Before a United States-owned oil well drilled into what no one yet knew was the largest single source of petroleum on the planet on March 3, 1938, Saudi Arabia was a sparsely populated country of desert nomads. The nation’s largest source of revenue was from Islamic pilgrims. To the average person outside of the muslim world, Saudi Arabia was an easy overlooked patch of sand associated with little more than Arabian Nights. Just 12 years after that first discovery, on the eve of the Cold War, Saudi Arabia’s international status had been so radically transformed that U.S. President Harry Truman was pleading allegiance to the Saudi King. “No threat to your Kingdom,” the president wrote to King Ibn Saud, “could occur which would not be a matter of immediate concern to the United States.” We live in a world shaped, mapped, and powered by oil. How many of the world’s alliances, conflicts, invasions, and eras of prosperity and poverty can be traced back to oil or lack thereof? “In the modern era, no other commodity has played such a pivotal role in driving political and economic turmoil, and there is every reason to expect this to continue,” read a Brookings Institution study. The world’s geopolitical map has been drawn and redrawn by oil over the last century. After the world began to turn around the Gulf States the balance was upset and recalibrated by the United States’ shale revolution which flooded the market with cheap crude which loosened the Middle East’s chokehold on the global energy industry seemingly overnight. And now the geopolitical power of the shale revolution, too, is fading as the flood of cheap crude out of the Permian Basin slows and peak oil demand is suddenly upon us.
What will the world look like when oil is no longer a leading force in global geopolitics? Some of the world’s leading research organizations, universities, and even some countries are hard at work trying to answer just that question. The Rand Corporation, which has been designing war games alongside the Pentagon for nearly 70 years, is now aiming its arsenal of brainiacs toward the newest pressing geopolitical question: what will the green energy transition do to the world?
Now that China, the world’s biggest greenhouse gas emitter (by a huge margin) is on board with global decarbonization targets, the European Union is producing more clean energy than carbon-based energy, and the United States has elected a president who features climate change and clean energy initiatives as a focal point of his platform, it’s not a question of if, but when, oil will become a thing of the past and we have a new geopolitical sheriff in town.
Gaming out what this will mean for peace and conflict is a tricky challenge. On one hand, clean energy will be a democratizing resource which allows countries to produce their own energy and become energy secure and sovereign regardless of what natural resources they sit on top of. “After all, a latter-day Saddam Hussein would have little reason to invade Kuwait to seize its solar parks, as he did in 1990 for its oil wells, because there would no longer be anything special about Kuwait’s patch of desert,” points out Bloomberg Green. “It would be cheaper to buy panels to put on his own.”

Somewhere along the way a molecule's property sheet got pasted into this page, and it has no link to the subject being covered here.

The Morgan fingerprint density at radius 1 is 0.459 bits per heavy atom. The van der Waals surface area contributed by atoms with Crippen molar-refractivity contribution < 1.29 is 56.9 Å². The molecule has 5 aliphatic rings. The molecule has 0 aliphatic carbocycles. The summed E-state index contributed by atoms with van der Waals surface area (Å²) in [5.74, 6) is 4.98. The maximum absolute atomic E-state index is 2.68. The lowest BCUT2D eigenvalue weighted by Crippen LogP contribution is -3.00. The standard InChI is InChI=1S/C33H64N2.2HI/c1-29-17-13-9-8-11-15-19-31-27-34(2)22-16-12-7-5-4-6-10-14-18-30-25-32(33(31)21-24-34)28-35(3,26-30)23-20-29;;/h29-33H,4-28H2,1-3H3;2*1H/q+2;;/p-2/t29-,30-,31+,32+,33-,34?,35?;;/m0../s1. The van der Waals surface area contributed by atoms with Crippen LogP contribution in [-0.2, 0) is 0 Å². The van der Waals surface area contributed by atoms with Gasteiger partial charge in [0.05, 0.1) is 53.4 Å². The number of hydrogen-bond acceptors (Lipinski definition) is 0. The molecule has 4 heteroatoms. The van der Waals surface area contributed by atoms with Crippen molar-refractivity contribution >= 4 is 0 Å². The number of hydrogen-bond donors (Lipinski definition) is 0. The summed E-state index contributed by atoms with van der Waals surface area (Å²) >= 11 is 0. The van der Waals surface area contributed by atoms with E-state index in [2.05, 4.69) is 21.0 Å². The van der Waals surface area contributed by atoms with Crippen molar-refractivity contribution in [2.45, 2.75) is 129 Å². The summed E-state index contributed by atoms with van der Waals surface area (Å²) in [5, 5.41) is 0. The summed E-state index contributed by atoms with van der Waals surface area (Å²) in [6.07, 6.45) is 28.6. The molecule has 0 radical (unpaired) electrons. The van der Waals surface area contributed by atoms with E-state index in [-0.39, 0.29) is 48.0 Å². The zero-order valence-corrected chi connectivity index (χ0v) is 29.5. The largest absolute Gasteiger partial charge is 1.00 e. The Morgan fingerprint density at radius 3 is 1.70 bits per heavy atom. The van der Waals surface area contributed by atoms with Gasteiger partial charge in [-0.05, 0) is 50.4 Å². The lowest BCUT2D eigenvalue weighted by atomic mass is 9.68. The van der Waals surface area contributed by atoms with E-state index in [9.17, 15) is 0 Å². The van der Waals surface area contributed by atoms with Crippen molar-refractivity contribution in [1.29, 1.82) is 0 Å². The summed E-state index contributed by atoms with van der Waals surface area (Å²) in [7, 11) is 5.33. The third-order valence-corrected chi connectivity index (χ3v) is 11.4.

On the other hand, many countries are sure to be left behind in the new green world order. New struggles, inequities, and competitions will arise over access to technology, infrastructure, finance, and a new set of world-building raw materials. In the near future, rare earth metals–needed to construct clean energy technologies such as photovoltaic solar panels and electric vehicle batteries–will be the new oil. As of now, China controls over 90 percent of some of these essential ingredients and has shown that it’s more than willing to wield that power for political gain and intimidation.
What’s more, if the bottom falls out of the oil markets before the world’s petro-states can diversify their economies, economic turmoil and conflict are sure to ensue, opening up power vacuums and clearing the way for violent radicalism to flourish. “Beyond Petrostates: The burning need to cut oil dependence in the energy transition,” a new study by U.K.-based think tank Carbon Tracker found that 40 fossil-fuel dependent nations around the world will lose more than half of their oil and gas revenues if we meet global climate targets, which in turn “could destabilize governments and leave the likes of Nigeria or Iraq unable to afford security to deal with threats from terrorist organizations such as Boko Haram and Islamic State.”
In order for a successful and peaceful green transition, richer countries will have to plug these financial holes, concluded a February report by the European Council on Foreign Relations. “It’s hard to see a smooth, rapid energy transition taking place in the current competitive and nationalistic environment,” said Bloomberg. Making countries more energy-independent will not necessarily create the conditions necessary to lessen that competitive and nationalistic environment. The kind of global trade that oil encourages makes countries more interdependent which can actually dampen appetites for conflict.
What is clear is that the green energy transition will require cooperation on a global scale the likes of which we’ve never seen. Climate change could be the great uniter if the global community is able to set aside political and geopolitical squabbles in the interest of combatting this common enemy. If not, global warming will likely be accompanied by great and accelerating global conflict.